Do I Need to Wait After I Purchase My First Medigap Policy Before I Can Change to a Different Policy?

There is no preset limit for deciding you don't like a policy. You can apply for another policy the next day as long as you are willing to pay both premiums for a month. However, if you have had the first policy for less than six months the new policy may delay coverage of a pre-existing condition.

Auntie Lou says, "Delay rather than deny is the #1 insurance company strategy, be aware of it before you switch!"

Be Aware of Medigap Time Frames. Do Not Procrastinate!

Medigap policies are very time-oriented insurance products. This means that patient protection laws that affect these policies are time sensitive. Not only are they time sensitive, they are complicated and in many cases irreversible.

Procrastination is not an option when it comes to Medigap plans. You have only six months after you are 65 and are enrolled in Original Medicare Part B to buy a Medigap policy with Guaranteed Issue Rights. During this time the company is basically forced to accept you on very favorable terms. After this period has ended you may still be able to buy a policy but the terms (how much you pay for what you get) will not be as favorable.

Trial Period Rights

When you first purchase a Medigap Policy you have what is known as a Trial Period to decide if you like the policy or not. This Trial Period only lasts 30 days and unfortunately this is much shorter than the average Medicare Billing cycle. Medigap is useful because it pays your portion of the bills associated with Medicare. You probably won't know what they will cover until this 30-day Trial Period expires.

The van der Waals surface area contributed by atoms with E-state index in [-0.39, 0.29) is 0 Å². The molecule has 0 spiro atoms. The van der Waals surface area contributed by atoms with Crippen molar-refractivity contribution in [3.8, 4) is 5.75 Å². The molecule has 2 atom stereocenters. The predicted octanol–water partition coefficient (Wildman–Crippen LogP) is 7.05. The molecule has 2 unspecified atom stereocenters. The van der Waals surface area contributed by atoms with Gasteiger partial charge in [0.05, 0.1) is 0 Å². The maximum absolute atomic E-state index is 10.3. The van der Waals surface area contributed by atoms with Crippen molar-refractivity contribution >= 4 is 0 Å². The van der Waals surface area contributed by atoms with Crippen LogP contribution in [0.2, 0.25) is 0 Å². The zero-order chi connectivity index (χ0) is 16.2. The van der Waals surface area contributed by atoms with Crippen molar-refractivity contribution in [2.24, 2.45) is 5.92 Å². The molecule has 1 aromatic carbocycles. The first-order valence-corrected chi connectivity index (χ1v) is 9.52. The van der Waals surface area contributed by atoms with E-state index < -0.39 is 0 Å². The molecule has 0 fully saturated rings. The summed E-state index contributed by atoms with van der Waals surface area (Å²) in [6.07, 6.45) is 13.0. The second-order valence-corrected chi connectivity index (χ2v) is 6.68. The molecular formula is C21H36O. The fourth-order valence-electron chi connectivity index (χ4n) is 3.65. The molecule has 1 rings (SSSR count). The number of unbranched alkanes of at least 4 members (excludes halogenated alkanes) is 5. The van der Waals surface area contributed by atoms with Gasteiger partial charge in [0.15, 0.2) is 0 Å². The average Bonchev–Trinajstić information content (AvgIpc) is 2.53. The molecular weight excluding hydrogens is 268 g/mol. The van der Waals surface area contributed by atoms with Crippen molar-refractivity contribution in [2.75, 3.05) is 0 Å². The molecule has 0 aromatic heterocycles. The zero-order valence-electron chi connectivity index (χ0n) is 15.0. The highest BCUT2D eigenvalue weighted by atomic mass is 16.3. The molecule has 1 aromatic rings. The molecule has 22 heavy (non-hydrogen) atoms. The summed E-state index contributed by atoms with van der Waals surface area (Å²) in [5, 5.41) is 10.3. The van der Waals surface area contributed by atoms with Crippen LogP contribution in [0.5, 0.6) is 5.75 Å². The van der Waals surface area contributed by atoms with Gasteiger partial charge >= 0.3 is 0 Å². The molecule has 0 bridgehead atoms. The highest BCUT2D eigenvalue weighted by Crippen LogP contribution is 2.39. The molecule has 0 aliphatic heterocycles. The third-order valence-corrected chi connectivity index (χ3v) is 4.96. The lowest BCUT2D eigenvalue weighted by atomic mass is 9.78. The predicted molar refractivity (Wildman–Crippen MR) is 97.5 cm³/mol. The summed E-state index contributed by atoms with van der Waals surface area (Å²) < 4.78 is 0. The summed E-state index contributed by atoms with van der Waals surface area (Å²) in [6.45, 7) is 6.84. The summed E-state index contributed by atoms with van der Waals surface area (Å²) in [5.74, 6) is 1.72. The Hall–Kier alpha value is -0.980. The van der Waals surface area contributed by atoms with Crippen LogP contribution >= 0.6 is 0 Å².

The 1-year Trial Period For Advantage

There are two other trial periods that affect Medigap policies that you should be aware of. If you have Original Medicare with a Medigap Plan and you want to try a Medicare Advantage Plan you will have one year to switch back to Original Medicare. 60 days before your Advantage policy ends and no later than 63 days after coverage ends you can re-enroll in your old Medigap Plan. These same rules apply to people who have chosen an Advantage Plan but want to try Original Medicare.

Similarly if you have chosen to join All-Inclusive Care for the Elderly (PACE) you will have a one year Trial Period to decide if you like the program or not. If you decide to switch back to Original Medicare the same 60/63-day time limit applies. In certain cases this can be extended for as long as a year.

Learn About Your States Laws

State laws can extend Trial Rights. Some states have adopted different laws that extend the trial periods for patients past what is required by federal law. Check with your states SHIP office to find out what rules apply in your state.